Whales are truly fascinating creatures. These majestic mammals are capable of growing to truly magnificent sizes, often far surpassing any animal that lives on land. When you cruise Alaska’s Inside Passage with Aurora Expeditions, there’s a very good chance you will spot humpback whales performing spectacular acrobatics at the surface of the ocean, making for unique and thrilling photographic opportunities. Let’s take a look inside the lives of these creatures.
The life cycle of a humpback
A Northern Hemisphere humpback calf begins its life near the equator, where the adult whales will have migrated during winter to breed. After its birth, it will spend the next 11 or so months staying close to its mother, and National Geographic reports that these pairs have been viewed touching flippers in what is believed to be a sign of affection. As the months progress towards the middle of the year, humpback whales make an incredible voyage northward to feed in the abundant Arctic waters. Their diet consists mostly of krill and plankton, along with many species of small fish such as herring. Their method of hunting is ingenious, involving great collaboration between different adults in a pod, and making for quite the spectacle, as you can see in this BBC exert below.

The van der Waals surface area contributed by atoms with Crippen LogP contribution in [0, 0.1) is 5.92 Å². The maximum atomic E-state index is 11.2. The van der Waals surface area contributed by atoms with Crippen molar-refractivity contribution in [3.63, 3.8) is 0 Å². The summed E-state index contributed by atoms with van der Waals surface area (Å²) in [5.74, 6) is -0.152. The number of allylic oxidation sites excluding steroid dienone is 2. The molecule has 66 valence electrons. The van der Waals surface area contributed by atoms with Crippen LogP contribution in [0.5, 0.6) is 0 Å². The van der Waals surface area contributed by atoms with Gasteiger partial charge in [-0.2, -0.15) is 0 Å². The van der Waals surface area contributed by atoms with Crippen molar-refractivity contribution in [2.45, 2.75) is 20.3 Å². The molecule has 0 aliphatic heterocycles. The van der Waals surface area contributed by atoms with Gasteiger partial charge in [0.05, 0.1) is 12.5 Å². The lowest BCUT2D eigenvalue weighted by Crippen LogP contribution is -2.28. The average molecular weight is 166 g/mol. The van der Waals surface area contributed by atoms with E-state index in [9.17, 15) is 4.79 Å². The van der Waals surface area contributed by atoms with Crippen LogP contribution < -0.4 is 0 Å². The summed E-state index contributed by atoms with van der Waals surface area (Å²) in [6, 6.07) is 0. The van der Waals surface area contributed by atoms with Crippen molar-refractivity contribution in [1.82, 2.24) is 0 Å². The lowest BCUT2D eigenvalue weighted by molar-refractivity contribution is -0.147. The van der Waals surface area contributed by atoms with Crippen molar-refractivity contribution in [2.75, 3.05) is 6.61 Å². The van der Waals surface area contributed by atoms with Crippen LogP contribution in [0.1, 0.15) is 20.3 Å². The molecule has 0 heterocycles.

After weaning off its mother, the humpback calf will grow to sexual maturity in about 4-10 years, and full physical maturity a few years after that. The pattern of migration continues its entire life, cruising south during winter and back north for summer – which is when you can view them on an Alaskan adventure around May and June.
Beautiful, elaborate songs
Humpback whales are famous for their impressive vocal calls. Indeed, this series of cries, howls and other surreal tones are strung together in hugely complex songs, which have been noted as lasting anywhere from five minutes to hours. Even more impressive, these ballads travel great distances through the ocean’s waters, and can be heard sometimes hundreds of kilometres away. Scientists are still studying the precise function that these calls serve, but it is believed that they are partly social, and likely also designed to attract a mate.
Viewing real-life humpbacks
According to the Alaska Department of Fish and Game, spring is one of the best times to witness humpbacks performing their intricate bubble net hunting ritual. Even more exciting, aboard the Wilderness Adventurer on Aurora’s Alaskan cruises, you have a high chance of seeing the whales for yourself, as the Inside Passage has the highest concentration of the mammals (around 500 individuals) in the state. Download a brochure to find out more about Aurora Expeditions’ Alaska’s Inside Passage cruises or contact our expert team.